The HTC Desire 500 comes with the standard for Android gallery, complete with some perks thrown in by the Sense 5 UI. Sadly, Zoe isn't one of them, as it would be an overkill for the phone's hardware. Still, you get a very sweet set of features to play with.
One of those features is Events. When you get bored by the regular image gallery with photos sorted in folders, the Events groups photos by when and where they were taken. Each event has a 30 second highlight video, which is stitched together from those 3 second clips plus a slideshow, including some of the pics. You can remove clips and add new ones to the highlight video, add a video effect and also include a background music (the tracks are preset, though it is possible to add new ones to the list).
The Photo Editor is rich in options and even sports a Retouch section. There are also effects, frames and transformations available.
As before, you can find a map with your geotagged images in the Gallery.
The Video player on the HTC Desire 500 has a pretty simple interface. There isn't even a dedicated app, you just pick a video from the gallery. Anyway, you get a Play/Pause button and a slider to scrub through the video, a button to launch the camera and a small square with the current time and battery charge. Those automatically hide after a few seconds, of course.
The video player can use the Beats audio sound enhancement just like the music player, which is great for watching videos. The video player supports DLNA and subtitles.
The HTC Desire 500 failed pretty miserably when it came to codec support. It couldn't play any DivX videos, XviDs refused to play, too, and MOV files were out of the question. AC3 sound is not supported either, yet the player managed to play MKV files in up to 1080p resolution.
With a large display like that the HTC Desire 500 could really use some proper codec support to become a powerful tool for watching video on the go. Luckily, there are a few dozen video players in the Play Store to address that deficiency and some of them are even free.
The HTC Desire 500 comes with a custom music player, which is HTC Beats enabled, of course. The audio enhancing feature works only when on headphones.
Anyway, the music player can organize your music library by Artist, Album, Songs, Playlists, Genres, Podcasts or Folders (we don't see this option very often). The phone will also easily stream songs over DLNA, you're not limited to the music library you have in the internal memory.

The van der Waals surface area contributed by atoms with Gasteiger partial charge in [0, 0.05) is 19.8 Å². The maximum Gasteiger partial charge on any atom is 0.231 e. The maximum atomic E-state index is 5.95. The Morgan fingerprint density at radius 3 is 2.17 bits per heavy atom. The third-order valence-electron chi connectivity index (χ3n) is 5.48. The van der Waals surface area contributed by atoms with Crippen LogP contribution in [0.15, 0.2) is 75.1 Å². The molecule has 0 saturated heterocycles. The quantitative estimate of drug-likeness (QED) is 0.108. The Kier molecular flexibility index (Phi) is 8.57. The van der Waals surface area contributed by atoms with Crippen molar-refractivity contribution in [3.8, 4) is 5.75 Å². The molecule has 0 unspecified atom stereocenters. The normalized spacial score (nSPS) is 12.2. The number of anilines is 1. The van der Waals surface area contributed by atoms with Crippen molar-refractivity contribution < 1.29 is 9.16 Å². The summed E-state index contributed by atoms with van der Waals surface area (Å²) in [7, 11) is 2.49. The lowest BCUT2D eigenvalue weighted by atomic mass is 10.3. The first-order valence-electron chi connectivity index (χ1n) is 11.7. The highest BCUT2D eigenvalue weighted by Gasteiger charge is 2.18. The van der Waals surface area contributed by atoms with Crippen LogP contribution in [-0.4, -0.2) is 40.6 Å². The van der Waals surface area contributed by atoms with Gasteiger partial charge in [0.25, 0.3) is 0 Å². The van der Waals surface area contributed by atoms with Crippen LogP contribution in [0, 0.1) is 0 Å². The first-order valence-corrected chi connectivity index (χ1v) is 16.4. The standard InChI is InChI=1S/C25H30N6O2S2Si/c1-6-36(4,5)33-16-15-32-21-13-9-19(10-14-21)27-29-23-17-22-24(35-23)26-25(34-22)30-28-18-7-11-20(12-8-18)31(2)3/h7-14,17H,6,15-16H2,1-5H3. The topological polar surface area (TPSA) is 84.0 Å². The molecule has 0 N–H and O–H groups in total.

The music player has some handy features out of the box. It can automatically look for and download Album art and artist photos (you can limit it to Wi-Fi connections only).
There's no equalizer on board, you just have the option to toggle Beats audio on or off. And that only works when headphones are plugged in. Luckily, the Google Play Store is chock-full with decent music player alternatives that offer an equalizer if you desperately need one.
SoundHound is the track recognition of choice for HTC and it has even been integrated it into the music player UI. It easily ID's a song from just a short sample. Or you can say the name of the artist and song and SoundHound will find it for you, including lyrics. The free app however only offers a limited number of uses (99).
There's an FM radio, which has a pretty simple interface. It automatically scans the area for the available stations and allows you to mark some of them as favorite. It also supports RDS and allows loudspeaker playback.
Aside from the headphones or loudspeaker choice you also get Mono sound if the reception is poor. There's no Beats enhancement here, however, not is there a playback control card on the lockscreen. The SoundHound shortcut will find out the name of the currently playing song for you and will offer to take you to a digital music store where you can buy it or lookup the song's lyrics or watch the video on YouTube.
The HTC Desire 500 is a pretty loud smartphone, its output rivaling the best smartphones we have tested, including its HTC One stablemate. Where the entry-level handset can't quite match its premium brother is cleanness.
The Desire 500 had above average distortion in both parts of the test and while the rest of the readings were great, it's enough to prevent it from getting an audiophile-approved stamp.
Those not as picky about distortion get to enjoy excellent stereo quality and high volume levels in addition to great dynamic range and spotless frequency response.
And here go the results so you can see for yourselves.
|Test||Frequency response||Noise level||Dynamic range||THD||IMD + Noise||Stereo crosstalk|
|HTC Desire 500||+0.08, -0.25||-88.0||88.0||0.134||1.063||-87.9|
|HTC Desire 500 (headphones attached)||+0.10, -0.24||-87.9||88.1||0.166||1.056||-68.5|
|HTC Desire 600 dual sim||+0.04, -0.31||-91.3||89.5||0.020||0.052||-89.6|
|HTC Desire 600 dual sim(headphones attached)||+0.10, -0.25||-91.1||89.4||0.020||0.045||-47.5|
|HTC One mini||+0.14, -0.12||-94.4||94.0||0.015||0.013||-87.9|
|HTC One mini(headphones attached)||+0.83, -0.58||-94.5||94.1||0.021||0.034||-77.9|
|Samsung Galaxy S4 mini||+0.06, -0.05||-93.5||92.7||0.0090||0.056||-86.2|
|Samsung Galaxy S4 mini (headphones attached)||+0.08, -0.04||-93.2||91.8||0.029||0.089||-53.3|
HTC Desire 500 frequency response
You can learn more about the whole testing process here.